As a government, we can’t overlook security, safety of Lagosians – Hamzat

Deputy Governor of Lagos State, Dr. Obafemi Hamzat, in this interview with Channels Television, speaks on the recent restriction of activities of commercial motorcyclists in some parts of the state and what the state government is doing to ease transportation as well as establishment of the Western Nigeria Security Network codenamed Amotekun among other issues. TEMITOPE OGUNBANKE reports

 

A lot of people, perhaps, think that the first thing your administration did in Lagos State was to come with up a law to restrict or ban motorcycle and tricycle riders, but I guess it is a misconception; true or false?

It is a misconception. The truth of the matter is that it is a law that has been in existence since 2012. It was revised by the past administration in 2018. So, it is a law that has been there for like nine to 10 years. What it states clearly is that on certain roads, all the bridges and major highways; motorcycles (okada) and tricycles (Keke NAPEP) are restricted from plying them. We all know that it was not implemented. So, what we are doing is to implement the law that the House of Assembly passed.

Remember that the process of passing a law takes days. It was not that we just woke up and just ban it. So, it is about security of lives. We have 27 general hospitals in Lagos and close to 3,000 private hospitals. But let’s look at just the general hospitals; on a monthly basis on the average, 28 deaths are related to motorcycles. So, we cannot as a government, overlook that. Is it that people lives don’t matter?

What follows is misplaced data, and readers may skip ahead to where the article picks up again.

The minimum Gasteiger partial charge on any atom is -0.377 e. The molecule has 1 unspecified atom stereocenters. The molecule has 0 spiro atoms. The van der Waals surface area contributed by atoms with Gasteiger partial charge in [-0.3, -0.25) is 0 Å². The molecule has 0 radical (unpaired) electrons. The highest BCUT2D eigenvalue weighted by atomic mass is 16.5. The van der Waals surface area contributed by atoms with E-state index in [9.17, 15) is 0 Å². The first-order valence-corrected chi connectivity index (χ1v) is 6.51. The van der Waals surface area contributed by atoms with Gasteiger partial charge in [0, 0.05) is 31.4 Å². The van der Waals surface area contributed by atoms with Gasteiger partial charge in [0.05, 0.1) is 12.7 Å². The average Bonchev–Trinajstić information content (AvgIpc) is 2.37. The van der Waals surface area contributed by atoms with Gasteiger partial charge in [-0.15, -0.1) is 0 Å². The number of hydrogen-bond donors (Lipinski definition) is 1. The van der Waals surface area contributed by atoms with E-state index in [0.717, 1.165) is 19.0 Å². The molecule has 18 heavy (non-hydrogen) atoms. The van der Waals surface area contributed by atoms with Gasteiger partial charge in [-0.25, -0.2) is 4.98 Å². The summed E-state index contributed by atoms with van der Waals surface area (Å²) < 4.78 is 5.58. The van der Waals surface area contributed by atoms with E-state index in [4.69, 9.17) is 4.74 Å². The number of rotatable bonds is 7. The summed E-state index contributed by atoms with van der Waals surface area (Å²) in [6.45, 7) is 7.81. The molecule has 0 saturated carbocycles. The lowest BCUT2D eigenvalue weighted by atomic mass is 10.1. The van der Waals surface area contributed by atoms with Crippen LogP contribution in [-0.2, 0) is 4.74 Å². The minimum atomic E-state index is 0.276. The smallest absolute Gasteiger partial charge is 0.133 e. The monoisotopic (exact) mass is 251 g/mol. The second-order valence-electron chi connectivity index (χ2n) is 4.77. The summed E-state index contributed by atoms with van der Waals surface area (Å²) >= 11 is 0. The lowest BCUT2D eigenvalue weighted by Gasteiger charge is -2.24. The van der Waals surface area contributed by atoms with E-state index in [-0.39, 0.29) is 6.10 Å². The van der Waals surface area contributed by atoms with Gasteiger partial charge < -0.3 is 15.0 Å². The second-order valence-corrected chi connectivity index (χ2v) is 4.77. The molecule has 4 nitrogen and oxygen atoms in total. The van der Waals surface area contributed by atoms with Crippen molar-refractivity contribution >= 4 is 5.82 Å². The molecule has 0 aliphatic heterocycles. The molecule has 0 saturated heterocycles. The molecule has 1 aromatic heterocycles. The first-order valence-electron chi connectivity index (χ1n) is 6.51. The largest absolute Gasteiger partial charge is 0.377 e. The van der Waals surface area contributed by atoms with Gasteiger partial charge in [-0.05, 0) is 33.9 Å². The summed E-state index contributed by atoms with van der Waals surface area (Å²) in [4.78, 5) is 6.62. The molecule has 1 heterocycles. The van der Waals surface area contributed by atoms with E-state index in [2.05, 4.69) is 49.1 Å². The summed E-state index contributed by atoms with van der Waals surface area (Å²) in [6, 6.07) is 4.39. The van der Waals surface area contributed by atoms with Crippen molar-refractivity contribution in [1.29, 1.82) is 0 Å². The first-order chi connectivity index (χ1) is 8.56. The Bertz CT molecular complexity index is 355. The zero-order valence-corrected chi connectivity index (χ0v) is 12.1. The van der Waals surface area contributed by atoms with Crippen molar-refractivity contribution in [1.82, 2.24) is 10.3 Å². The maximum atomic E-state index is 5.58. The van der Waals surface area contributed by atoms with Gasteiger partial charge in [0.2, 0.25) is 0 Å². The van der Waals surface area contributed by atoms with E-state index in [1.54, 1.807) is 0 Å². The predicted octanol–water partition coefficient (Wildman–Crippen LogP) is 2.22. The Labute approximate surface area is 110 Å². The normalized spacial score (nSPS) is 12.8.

Are you saying that on the average on monthly basis, about 28 deaths recorded in general hospitals are related to motorcycles accidents?

Yes, they are due to accidents related to motorcycles directly. And then issue of crime. So, we found out that motorcycles and tricycles are now vehicles for transporting drugs even to our schools. So, the security of lives and the prosperity of our children cannot just be ignored.

Is that the intelligence report and information you got from security agencies?

Exactly, the National Drug Law Enforcement Agency (NDLEA) is a federal agency, not Lagos State government agency. The report is clear, so we cannot as a state government see that and say it is not important. So, the essence, first of all, is to make sure that everybody, who resides in Lagos, is secure. And then we said: how can we do this in a manageable way? The essence is not to punish anybody. The essence is not to restrict people from doing any job, but you have to be alive before you can make money. The reality is that people are dying. The reality is that the security of our children is being compromised, so government must act and that is exactly what we did in the interest of the people.